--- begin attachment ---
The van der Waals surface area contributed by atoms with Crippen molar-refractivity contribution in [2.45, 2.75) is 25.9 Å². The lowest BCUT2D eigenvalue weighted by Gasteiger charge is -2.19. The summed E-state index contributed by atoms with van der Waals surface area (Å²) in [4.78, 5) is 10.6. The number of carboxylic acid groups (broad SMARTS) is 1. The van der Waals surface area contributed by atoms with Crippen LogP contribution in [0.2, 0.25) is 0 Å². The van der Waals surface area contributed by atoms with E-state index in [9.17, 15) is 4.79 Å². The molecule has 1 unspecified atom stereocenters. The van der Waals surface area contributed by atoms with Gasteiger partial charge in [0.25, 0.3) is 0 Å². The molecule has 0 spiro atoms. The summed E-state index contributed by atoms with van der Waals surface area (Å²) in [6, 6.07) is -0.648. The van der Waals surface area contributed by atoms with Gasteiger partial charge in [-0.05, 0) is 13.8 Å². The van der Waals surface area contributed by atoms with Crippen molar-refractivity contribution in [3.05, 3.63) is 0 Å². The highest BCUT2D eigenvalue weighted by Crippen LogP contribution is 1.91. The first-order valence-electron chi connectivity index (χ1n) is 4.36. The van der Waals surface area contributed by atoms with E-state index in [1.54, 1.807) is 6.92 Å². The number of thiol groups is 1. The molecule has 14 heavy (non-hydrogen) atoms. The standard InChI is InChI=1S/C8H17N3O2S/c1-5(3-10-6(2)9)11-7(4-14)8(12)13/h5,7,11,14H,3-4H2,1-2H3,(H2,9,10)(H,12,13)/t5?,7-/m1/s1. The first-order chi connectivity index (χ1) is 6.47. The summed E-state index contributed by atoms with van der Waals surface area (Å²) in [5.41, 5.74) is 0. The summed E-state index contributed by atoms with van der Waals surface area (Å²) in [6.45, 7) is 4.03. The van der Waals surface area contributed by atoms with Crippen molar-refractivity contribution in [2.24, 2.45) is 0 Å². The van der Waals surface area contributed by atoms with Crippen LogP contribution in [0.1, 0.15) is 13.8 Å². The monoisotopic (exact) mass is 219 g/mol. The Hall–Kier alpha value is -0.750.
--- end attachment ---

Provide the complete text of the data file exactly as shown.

The van der Waals surface area contributed by atoms with Crippen molar-refractivity contribution in [2.45, 2.75) is 25.9 Å². The lowest BCUT2D eigenvalue weighted by Gasteiger charge is -2.19. The summed E-state index contributed by atoms with van der Waals surface area (Å²) in [4.78, 5) is 10.6. The number of carboxylic acid groups (broad SMARTS) is 1. The van der Waals surface area contributed by atoms with Crippen LogP contribution in [0.2, 0.25) is 0 Å². The van der Waals surface area contributed by atoms with E-state index in [9.17, 15) is 4.79 Å². The molecule has 1 unspecified atom stereocenters. The van der Waals surface area contributed by atoms with Gasteiger partial charge in [0.25, 0.3) is 0 Å². The molecule has 0 spiro atoms. The summed E-state index contributed by atoms with van der Waals surface area (Å²) in [6, 6.07) is -0.648. The van der Waals surface area contributed by atoms with Gasteiger partial charge in [-0.05, 0) is 13.8 Å². The van der Waals surface area contributed by atoms with Crippen molar-refractivity contribution in [3.05, 3.63) is 0 Å². The highest BCUT2D eigenvalue weighted by Crippen LogP contribution is 1.91. The first-order valence-electron chi connectivity index (χ1n) is 4.36. The van der Waals surface area contributed by atoms with E-state index in [1.54, 1.807) is 6.92 Å². The number of thiol groups is 1. The molecule has 14 heavy (non-hydrogen) atoms. The standard InChI is InChI=1S/C8H17N3O2S/c1-5(3-10-6(2)9)11-7(4-14)8(12)13/h5,7,11,14H,3-4H2,1-2H3,(H2,9,10)(H,12,13)/t5?,7-/m1/s1. The first-order chi connectivity index (χ1) is 6.47. The summed E-state index contributed by atoms with van der Waals surface area (Å²) in [5.41, 5.74) is 0. The summed E-state index contributed by atoms with van der Waals surface area (Å²) in [6.45, 7) is 4.03. The van der Waals surface area contributed by atoms with Crippen molar-refractivity contribution in [2.24, 2.45) is 0 Å². The van der Waals surface area contributed by atoms with Crippen LogP contribution in [0.1, 0.15) is 13.8 Å². The monoisotopic (exact) mass is 219 g/mol. The Hall–Kier alpha value is -0.750.